In my curriculum, the Enlightenment is given enough time to be a sort of “mini-unit” or introduction to the French Revolution. My objective was for my students to understand the changes the Enlightenment thinkers wanted made to government. I used this lesson to introduce the various Enlightenment philosophes and their ideas. It took 2 45-minute class periods.
When my students came into the room, they were assigned groups using the method I explained in this post. At each group of 4 desks, I placed 4 sheets of lined paper and 4 biographies that explained background/beliefs of various Enlightenment philosophes (I found these at World History For Us All). The lined paper also had a color written on the top (to be used later).
I explained to my students their objective for the 2-day lesson (we post objectives in the form of Essential Questions, so their question was “What changes did Enlightenment thinkers want made to government?”) and gave them a brief setting for the unit.
Then, I instructed them that each group member would read about an individual Enlightenment thinker and take notes on the lined paper on their beliefs about government. Then, they would be compiling the information as a class and creating their own notes on the topic.
When each group member completed that task, they had to get a netbook from me (I checked out the netbook cart at my school for the day). Each group got one netbook. Each class period was given a Typewith.me document to collaborate on (Typewith.me is a service which allows multiple people to collaborate on one document simultaneously, no accounts needed). Each group was instructed to type in their Group Number as the name in Typewith.me and to change their color to the color listed on lined paper.
The students were really amazed with the fact that they could see each other creating the notes. I also projected the notes at the front of the classroom as they were being typed. They were able to complete the notes in that class period.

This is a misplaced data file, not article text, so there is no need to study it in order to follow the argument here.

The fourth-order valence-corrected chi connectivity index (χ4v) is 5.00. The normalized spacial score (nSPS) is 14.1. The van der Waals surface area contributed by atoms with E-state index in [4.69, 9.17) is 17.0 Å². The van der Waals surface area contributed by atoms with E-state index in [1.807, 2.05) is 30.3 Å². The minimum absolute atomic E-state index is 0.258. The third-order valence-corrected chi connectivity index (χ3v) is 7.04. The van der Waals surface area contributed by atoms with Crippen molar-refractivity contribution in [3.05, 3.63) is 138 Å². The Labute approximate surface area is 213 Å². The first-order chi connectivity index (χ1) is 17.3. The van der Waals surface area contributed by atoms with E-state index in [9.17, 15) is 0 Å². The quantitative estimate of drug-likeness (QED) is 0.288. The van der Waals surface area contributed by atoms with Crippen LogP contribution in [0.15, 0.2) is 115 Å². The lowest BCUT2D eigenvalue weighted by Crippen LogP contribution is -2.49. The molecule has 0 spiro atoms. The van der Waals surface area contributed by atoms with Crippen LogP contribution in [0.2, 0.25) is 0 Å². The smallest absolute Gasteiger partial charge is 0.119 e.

Note about Typewith.me: It did give me some downtime issues that day, and my 4th period class wasn’t able to access the Typewith.me doc. Always have a back up plan- I had them type their notes onto a Word Doc and hand it in using my Dropitto.me link.
Next: I threw their notes into Wordle and use the images to convey the main ideas. To read about how I conducted Day 2 of this lesson using Wordle and the notes students created, click through the “Read More” link.
After school: I copied and pasted each Typewith.me document into a Word Doc, formatted it so it was uniform, and made enough copies for each student in each class period. I also put the words from each Typewith.me doc into Wordle to show which words were repeated the most in their notes. I did take out the philosophe names in Wordle, as their notes were broken down by philosophe.
Again, students were broken into groups as they entered the room (they did not work in the same groups as Day 1). Each group was given a large poster paper and markers. I reminded them of the Essential Question for the lesson and told them that today they would be finding the “Big Ideas” about government in the Enlightenment.
I distributed copies of the notes to the students and explained what I had done with them. I also projected the Wordle image for that class period and explained what the word cloud represents. I had 4 separate Wordle images for 4 separate classes, but here’s one example:
I told them to share out the words that were the biggest, and I highlighted them on the Smartboard.
Then, I gave them their assignment instructions. Using the notes that their class had created and the word cloud, each group needed to come up with 3 statements that summarized “Big Ideas of the Enlightenment.” The statements should include some of the big words we just highlighted, as they represent the main ideas of the philosophes.
The groups did a great job with it. We had statements like “They wanted government power to come from the people,” “Religion should be separate from government,” “People are born with natural rights,” “Power of the government should be limited,” which are all the conclusions I had hoped they would come to.